Schaeffer's Senior Quantitative Analyst Rocky White recently did some great studies on the stock market ahead of the Presidential election. I wanted to take a slightly different look at this and see what I could find.
My thinking is that September is historically a very bearish month, and if you listened to anyone three weeks ago, you'd know just how much palpable fear there was regarding a rough month this year. Well, a funny thing happened -- the market, once again, discounted all of that extreme fear and surged to new highs. And this brought about my idea for a study: What does it mean when the Dow Jones Industrial Average (DJI) makes a new calendar high during the typically weak month of September -- during an election year?
Now, it is important to remember we made a new high before Mitt Romney made his "47%" comment, and his odds of winning took a flash-crash drop, according to online wagering site, InTrade.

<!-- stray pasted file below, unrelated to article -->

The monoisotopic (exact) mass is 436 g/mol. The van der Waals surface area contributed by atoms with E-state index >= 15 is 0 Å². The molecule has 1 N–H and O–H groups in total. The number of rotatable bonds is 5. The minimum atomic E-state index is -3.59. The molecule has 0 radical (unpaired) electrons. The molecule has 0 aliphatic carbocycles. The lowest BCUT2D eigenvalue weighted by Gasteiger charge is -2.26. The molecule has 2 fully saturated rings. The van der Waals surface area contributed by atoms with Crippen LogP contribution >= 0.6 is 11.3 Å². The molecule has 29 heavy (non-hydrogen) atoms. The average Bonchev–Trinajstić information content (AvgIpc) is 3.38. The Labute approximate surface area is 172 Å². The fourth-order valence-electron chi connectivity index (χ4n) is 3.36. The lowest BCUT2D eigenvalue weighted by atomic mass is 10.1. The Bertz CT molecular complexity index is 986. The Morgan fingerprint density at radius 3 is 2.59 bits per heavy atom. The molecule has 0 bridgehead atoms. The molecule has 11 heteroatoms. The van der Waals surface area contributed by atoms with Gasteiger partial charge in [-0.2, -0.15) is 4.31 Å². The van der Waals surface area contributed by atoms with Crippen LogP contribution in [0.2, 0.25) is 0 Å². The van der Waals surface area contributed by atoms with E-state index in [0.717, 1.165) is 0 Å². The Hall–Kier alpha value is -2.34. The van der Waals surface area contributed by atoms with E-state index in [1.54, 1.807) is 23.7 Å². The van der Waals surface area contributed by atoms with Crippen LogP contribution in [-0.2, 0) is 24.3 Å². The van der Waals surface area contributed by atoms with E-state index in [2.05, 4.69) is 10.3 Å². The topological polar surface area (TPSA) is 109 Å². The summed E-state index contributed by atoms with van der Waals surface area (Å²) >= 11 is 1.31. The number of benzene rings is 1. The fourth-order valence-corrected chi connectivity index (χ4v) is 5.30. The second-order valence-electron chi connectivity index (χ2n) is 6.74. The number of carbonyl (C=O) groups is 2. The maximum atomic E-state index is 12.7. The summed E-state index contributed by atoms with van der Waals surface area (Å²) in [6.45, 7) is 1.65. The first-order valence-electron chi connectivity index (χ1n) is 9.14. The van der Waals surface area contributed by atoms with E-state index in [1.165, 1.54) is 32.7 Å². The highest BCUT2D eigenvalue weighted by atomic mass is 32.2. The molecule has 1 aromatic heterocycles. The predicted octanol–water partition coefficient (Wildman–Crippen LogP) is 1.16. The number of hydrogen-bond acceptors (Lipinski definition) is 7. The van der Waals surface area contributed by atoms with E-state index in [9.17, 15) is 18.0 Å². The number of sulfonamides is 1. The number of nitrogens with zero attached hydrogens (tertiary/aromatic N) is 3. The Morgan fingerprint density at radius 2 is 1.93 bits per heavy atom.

Back to the study ... as you might have expected, new calendar-year highs are rather good signs for the incumbent. Going back to 1916, this has happened five times (before this year) and the incumbent has won four of the elections (an 80% win rate in simple English). Honestly, without getting too political, this makes sense. The market is forward looking and hates surprises. It knows what to expect from President Obama, and this is apparently okay with stock prices here. One other interesting note is that the previous six times this has occurred, a Democrat was in office. Not sure what to make of it, other than it's fairly odd.
Here are some additional articles of interest:
The Case for Big Moves in IWM and QQQ
Featured Partners: AOL DailyFinance
© 2014 Schaeffer's Investment Research, Inc. 5151 Pfeiffer Road, Suite 250, Cincinnati, Ohio 45242
Phone: (800) 448-2080 FAX: (513) 589-3810 Int'l Callers: (513) 589-3800 Email: firstname.lastname@example.org
All Rights Reserved. Unauthorized reproduction of any SIR publication is strictly prohibited.
Market Data provided by QuoteMedia.com | Data delayed 15-20 minutes unless otherwise indicated.